The World Health Organization criticized Chinese officials on Friday for withholding research that might link the origin of COVID-19 to wild animals, questioning why the material had not been made public three years ago and why it is now missing.
Before the Chinese data disappeared, an international team of virus scientists downloaded and began examining the January research. According to them, this confirms the theory that the pandemic started when illegally sold raccoon dogs infected people at a Wuhan seafood market.
But, after the scientists offered to collaborate on the analysis with their Chinese counterparts, the gene sequences were removed from a scientific database.
“These data could have — and should have — been shared three years ago,” WHO Director-General Tedros Adhanom Ghebreyesus said. The missing evidence now “needs to be shared with the international community immediately,” he said.
The findings, according to the specialists who are examining it, provide proof that raccoon dogs, foxlike animals known to spread coronaviruses left behind DNA in the same Wuhan market where genetic markers of the novel coronavirus were detected.
According to some researchers, this finding implies that the animals were infected and may have spread the virus to people.
Huge amounts of genetic information were extracted from swabs of animal cages, carts, and other surfaces at the Wuhan market in early 2020, and the genetic data had caught the attention of virus experts since they learned about it a year before in a report by Chinese scientists.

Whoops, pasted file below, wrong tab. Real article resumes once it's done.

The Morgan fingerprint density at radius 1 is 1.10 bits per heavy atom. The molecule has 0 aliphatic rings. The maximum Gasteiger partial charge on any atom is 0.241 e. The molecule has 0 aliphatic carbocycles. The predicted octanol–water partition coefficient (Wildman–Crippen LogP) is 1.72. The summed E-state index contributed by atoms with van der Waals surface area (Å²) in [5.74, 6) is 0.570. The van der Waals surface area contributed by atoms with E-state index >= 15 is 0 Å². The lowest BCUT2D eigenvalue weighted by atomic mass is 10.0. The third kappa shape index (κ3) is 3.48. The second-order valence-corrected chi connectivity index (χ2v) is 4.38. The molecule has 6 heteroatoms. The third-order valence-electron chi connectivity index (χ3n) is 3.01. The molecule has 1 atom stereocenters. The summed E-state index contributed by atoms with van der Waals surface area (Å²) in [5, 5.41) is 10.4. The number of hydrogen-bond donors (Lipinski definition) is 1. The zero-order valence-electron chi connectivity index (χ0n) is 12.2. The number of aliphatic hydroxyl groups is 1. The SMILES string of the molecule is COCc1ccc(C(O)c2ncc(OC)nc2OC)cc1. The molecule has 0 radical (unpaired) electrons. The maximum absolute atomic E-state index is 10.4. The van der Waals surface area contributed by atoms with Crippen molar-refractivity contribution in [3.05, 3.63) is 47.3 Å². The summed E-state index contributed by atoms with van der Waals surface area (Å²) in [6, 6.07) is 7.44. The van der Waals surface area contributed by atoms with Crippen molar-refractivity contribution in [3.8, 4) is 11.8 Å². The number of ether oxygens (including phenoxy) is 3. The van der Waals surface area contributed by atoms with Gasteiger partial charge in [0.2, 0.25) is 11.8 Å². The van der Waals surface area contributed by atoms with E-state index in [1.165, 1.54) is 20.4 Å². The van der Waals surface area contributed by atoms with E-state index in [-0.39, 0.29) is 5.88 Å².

This week, a French researcher discovered the genetic sequences in the database, and she and her colleagues began mining them for hints about the pandemic’s origins.
That team has yet to publish a report detailing its findings. Nevertheless, the researchers presented an analysis of the data to a WHO advisory group examining the origins of COVID this week, during a meeting that also included a presentation by Chinese researchers on the same data.
According to Sarah Cobey, an epidemiologist and evolutionary biologist at the University of Chicago who was not involved in the recent study, the analysis appeared to refute earlier claims by Chinese scientists that samples taken in the market that were positive for the coronavirus had been ferried in by sick people alone.
“It’s just very unlikely to be seeing this much animal DNA, especially raccoon dog DNA, mixed in with viral samples if it’s simply mostly human contamination,” Cobey said.
There are still questions concerning how the samples were taken, what they contained, and why the evidence had vanished. Several scientists reacted warily in light of the uncertainties, stating it was impossible to evaluate the findings without viewing the entire report.